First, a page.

Council Matters: Interview with Presidential Candidates 2016 (Part 1)

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This article is Part 1 of our Presidential Candidate Feature. More information about the candidates for President and House Captains can be found here.

By Nicole Doyle (17A01A), Marilyn Kang (17A01B) and Yeo Jun Wei (17S03B); Photos courtesy of Students’ Council

It’s that time of the year again, when white walls around school become filled with tidbits of information and faces we will come to familiarize ourselves with. This year’s Presidential Candidates for the Students’ Council have been reaching out to the school through their many posters and videos, which can be viewed in the canteen. With voting about to be held this coming Wednesday, the candidates have been hard at work on their campaigns.

This year, Raffles Press will be covering the Council Presidential Elections in a two-part article series. We hope that these articles can equip students with a better impression of just who and what they will be voting for in order to make informed choices during voting. This first half of the series aims to feature some preliminary questions that will give insights into the quirky and personal side of each candidate, with questions carefully curated by us here at Press.

Without further ado, we present your Presidential Candidates for the 36th Student Council!


The Presidential Elects, from left to right: Fatima Siddiqui (17S03I), See Chung Yi (17S06F) and Joyce Chan (17A13A).

1. Are you a hunter or a gatherer?

Fatima Siddiqui (FS): I’d think I’m more of a gatherer. I understand gathering to be a slower process, which is reflective of my focus on developing long-term relationships and nurturing each individual above and beyond the task at hand. Besides, I don’t like the violence that comes to mind when I think of hunting!

Chung Yi (CY): Who says we can’t be both? Humankind leapt forth from the cesspools of primitivity through the acquiring of hunter-gatherer skills. Both the ability to hunt, which is to be resourceful, to be able to think on the fly and to look for new, innovative methods to solve problems, and the ability to gather, which is to plan ahead, to save for a rainy day and to be prepared for all possible desirable/undesirable outcomes, were important for survival back then, and are important in today’s day and age. I would be a hunter-gatherer, both prepared for the expected, and ready to tackle the unexpected.

Joyce Chan (JC): A hunter. I enjoy challenging myself, to constantly improve myself and seek new experiences.


2. What’s your favourite quote?

FS: “Listen to the mustn’ts, child. Listen to the don’ts. Listen to the shouldn’ts, the impossibilities, the won’ts. Listen to the never haves, then listen close to me… Anything can happen, child. Anything can be.” – Shel Silverstein

CY: “Hold on to what makes you feel, don’t let go, it’s what makes you real” – without passion, life would be a mistake. We’re all driven by something, be it by service, by music, by academics, by sports, etcetera etcetera. Without a motivation, life becomes colourless and uninteresting, so it’s important to me to live for something – and that’s for me that’s friends, family and music.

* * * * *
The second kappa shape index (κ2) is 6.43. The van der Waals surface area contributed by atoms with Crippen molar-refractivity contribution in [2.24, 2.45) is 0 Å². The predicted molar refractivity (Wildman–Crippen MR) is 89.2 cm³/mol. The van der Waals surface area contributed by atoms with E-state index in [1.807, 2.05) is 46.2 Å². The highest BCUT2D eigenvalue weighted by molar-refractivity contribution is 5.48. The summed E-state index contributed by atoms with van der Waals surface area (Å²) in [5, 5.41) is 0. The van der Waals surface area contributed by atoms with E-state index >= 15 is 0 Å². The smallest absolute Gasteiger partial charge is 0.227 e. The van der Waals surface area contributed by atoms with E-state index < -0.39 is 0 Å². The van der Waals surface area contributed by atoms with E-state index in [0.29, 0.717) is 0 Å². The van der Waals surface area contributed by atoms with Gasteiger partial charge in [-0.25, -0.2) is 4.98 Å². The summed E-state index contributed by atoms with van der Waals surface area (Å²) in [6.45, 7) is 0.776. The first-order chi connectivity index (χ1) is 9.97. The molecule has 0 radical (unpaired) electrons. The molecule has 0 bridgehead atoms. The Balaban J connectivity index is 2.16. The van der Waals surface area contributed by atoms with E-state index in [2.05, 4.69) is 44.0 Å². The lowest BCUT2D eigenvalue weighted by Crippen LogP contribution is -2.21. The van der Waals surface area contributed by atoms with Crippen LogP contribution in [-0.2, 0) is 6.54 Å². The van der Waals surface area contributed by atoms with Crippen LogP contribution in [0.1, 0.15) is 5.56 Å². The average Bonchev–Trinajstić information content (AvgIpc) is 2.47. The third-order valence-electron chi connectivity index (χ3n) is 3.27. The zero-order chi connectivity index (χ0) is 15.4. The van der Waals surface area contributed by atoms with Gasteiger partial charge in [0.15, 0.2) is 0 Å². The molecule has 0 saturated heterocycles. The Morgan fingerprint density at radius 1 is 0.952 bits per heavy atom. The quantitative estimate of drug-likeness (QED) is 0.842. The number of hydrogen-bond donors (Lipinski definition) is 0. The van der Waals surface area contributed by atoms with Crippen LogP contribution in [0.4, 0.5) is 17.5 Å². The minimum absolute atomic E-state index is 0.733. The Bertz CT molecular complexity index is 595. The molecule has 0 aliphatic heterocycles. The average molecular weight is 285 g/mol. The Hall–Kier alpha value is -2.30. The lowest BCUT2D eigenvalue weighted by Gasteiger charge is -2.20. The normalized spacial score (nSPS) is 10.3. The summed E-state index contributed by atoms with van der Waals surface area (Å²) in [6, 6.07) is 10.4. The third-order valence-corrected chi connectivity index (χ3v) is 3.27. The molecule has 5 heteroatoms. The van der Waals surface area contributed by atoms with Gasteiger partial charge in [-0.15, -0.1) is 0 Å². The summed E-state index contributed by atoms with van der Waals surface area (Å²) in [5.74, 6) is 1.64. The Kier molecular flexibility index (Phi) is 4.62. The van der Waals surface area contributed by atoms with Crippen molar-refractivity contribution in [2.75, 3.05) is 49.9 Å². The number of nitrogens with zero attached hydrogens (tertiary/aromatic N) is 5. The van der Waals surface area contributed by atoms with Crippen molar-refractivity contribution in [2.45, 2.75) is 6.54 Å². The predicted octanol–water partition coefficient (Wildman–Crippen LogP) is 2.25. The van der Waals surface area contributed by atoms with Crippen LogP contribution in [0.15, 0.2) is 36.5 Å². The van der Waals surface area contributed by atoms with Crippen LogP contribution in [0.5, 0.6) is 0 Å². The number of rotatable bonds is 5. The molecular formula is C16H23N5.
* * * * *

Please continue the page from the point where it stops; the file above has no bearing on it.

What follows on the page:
JC: “When everything seems to be going against you, just remember that the airplane takes off against the wind, not with it.”

Besides my interest for aviation, this quote really serves as a reminder that when faced with tough times, we’ll always be able to come out on the other side, stronger than before.


3. What stationery item would you want to be?

JC: I’d be a coloured marker. A coloured marker can be used for many things: to pick out details on a page filled with words, in a piece of artwork, for little children to make scribbles with, or to just make notes a little less boring. Like a marker, I’d like to think of myself as a detail-oriented person. Also, I have a wide range of interests, and would like to gain as many new experiences as possible to make the most of my life. Lastly, I believe in colouring up and bringing fun into both our own and others’ lives. \0/

CY: I would be a pencil. There’s the somewhat overused pun on “lead” (haha.), but more importantly, a pencil is a vessel for creation, is a means through which art, stories, and beauty are made. The pencil can create content that inspires, that brings people together, that helps to forge new paths. And though some might say the pencil can be worn out, it doesn’t take much for it to be resharpened, to refocus, for it to continue serving and inspiring the greater good.

FS: Reinforcement rings! (Those little things we can stick on after punching holes in a piece of paper to make sure we don’t end up tearing the page as we repeatedly flip through files.) Over time, it’s not uncommon to see a lot of people burning out and like the reinforcement rings, I hope to be able to keep those around me going, supporting them through the tough times. Yes, it involves staying strong and keeping morales up when everyone else may be on the down low, but an intact file with untorn pages and happy team with satisfied individuals at the end of it is more than worth it!


4. Would you rather be a dog or a cat?